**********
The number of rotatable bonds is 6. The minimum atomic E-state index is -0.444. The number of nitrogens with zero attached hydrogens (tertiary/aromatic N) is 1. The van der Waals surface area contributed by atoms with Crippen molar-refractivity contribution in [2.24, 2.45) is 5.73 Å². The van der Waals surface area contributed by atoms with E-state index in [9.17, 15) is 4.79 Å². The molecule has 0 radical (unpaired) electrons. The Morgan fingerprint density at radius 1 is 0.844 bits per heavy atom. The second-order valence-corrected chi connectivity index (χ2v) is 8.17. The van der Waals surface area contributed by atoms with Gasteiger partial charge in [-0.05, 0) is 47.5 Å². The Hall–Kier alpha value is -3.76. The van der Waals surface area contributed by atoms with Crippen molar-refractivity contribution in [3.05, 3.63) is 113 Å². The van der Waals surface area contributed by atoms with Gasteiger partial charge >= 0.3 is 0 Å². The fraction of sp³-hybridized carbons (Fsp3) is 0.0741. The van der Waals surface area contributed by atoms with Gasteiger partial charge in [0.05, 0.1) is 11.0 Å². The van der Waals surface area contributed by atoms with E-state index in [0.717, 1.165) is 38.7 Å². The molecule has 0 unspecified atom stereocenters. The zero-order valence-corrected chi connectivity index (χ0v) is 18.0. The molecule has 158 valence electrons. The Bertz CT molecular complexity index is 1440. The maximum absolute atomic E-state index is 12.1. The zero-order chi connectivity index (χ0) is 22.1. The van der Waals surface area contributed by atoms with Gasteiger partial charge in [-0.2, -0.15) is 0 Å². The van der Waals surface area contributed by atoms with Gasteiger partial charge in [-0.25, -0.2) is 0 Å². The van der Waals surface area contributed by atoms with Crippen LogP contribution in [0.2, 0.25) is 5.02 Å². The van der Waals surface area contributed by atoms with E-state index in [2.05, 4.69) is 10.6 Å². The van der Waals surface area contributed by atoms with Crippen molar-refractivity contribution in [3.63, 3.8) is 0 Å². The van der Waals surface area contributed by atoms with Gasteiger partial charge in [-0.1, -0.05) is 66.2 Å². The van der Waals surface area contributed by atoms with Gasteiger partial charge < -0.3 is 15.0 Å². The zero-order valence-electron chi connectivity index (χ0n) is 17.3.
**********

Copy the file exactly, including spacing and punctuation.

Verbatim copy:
The number of rotatable bonds is 6. The minimum atomic E-state index is -0.444. The number of nitrogens with zero attached hydrogens (tertiary/aromatic N) is 1. The van der Waals surface area contributed by atoms with Crippen molar-refractivity contribution in [2.24, 2.45) is 5.73 Å². The van der Waals surface area contributed by atoms with E-state index in [9.17, 15) is 4.79 Å². The molecule has 0 radical (unpaired) electrons. The Morgan fingerprint density at radius 1 is 0.844 bits per heavy atom. The second-order valence-corrected chi connectivity index (χ2v) is 8.17. The van der Waals surface area contributed by atoms with Gasteiger partial charge in [-0.05, 0) is 47.5 Å². The Hall–Kier alpha value is -3.76. The van der Waals surface area contributed by atoms with Crippen molar-refractivity contribution in [3.05, 3.63) is 113 Å². The van der Waals surface area contributed by atoms with Gasteiger partial charge >= 0.3 is 0 Å². The fraction of sp³-hybridized carbons (Fsp3) is 0.0741. The van der Waals surface area contributed by atoms with Gasteiger partial charge in [0.05, 0.1) is 11.0 Å². The van der Waals surface area contributed by atoms with E-state index in [0.717, 1.165) is 38.7 Å². The molecule has 0 unspecified atom stereocenters. The zero-order valence-corrected chi connectivity index (χ0v) is 18.0. The molecule has 158 valence electrons. The Bertz CT molecular complexity index is 1440. The maximum absolute atomic E-state index is 12.1. The zero-order chi connectivity index (χ0) is 22.1. The van der Waals surface area contributed by atoms with Gasteiger partial charge in [-0.2, -0.15) is 0 Å². The van der Waals surface area contributed by atoms with Gasteiger partial charge in [-0.25, -0.2) is 0 Å². The van der Waals surface area contributed by atoms with Crippen LogP contribution in [0.2, 0.25) is 5.02 Å². The van der Waals surface area contributed by atoms with E-state index in [2.05, 4.69) is 10.6 Å². The van der Waals surface area contributed by atoms with Crippen molar-refractivity contribution in [3.63, 3.8) is 0 Å². The van der Waals surface area contributed by atoms with Gasteiger partial charge in [-0.1, -0.05) is 66.2 Å². The van der Waals surface area contributed by atoms with Gasteiger partial charge < -0.3 is 15.0 Å². The zero-order valence-electron chi connectivity index (χ0n) is 17.3.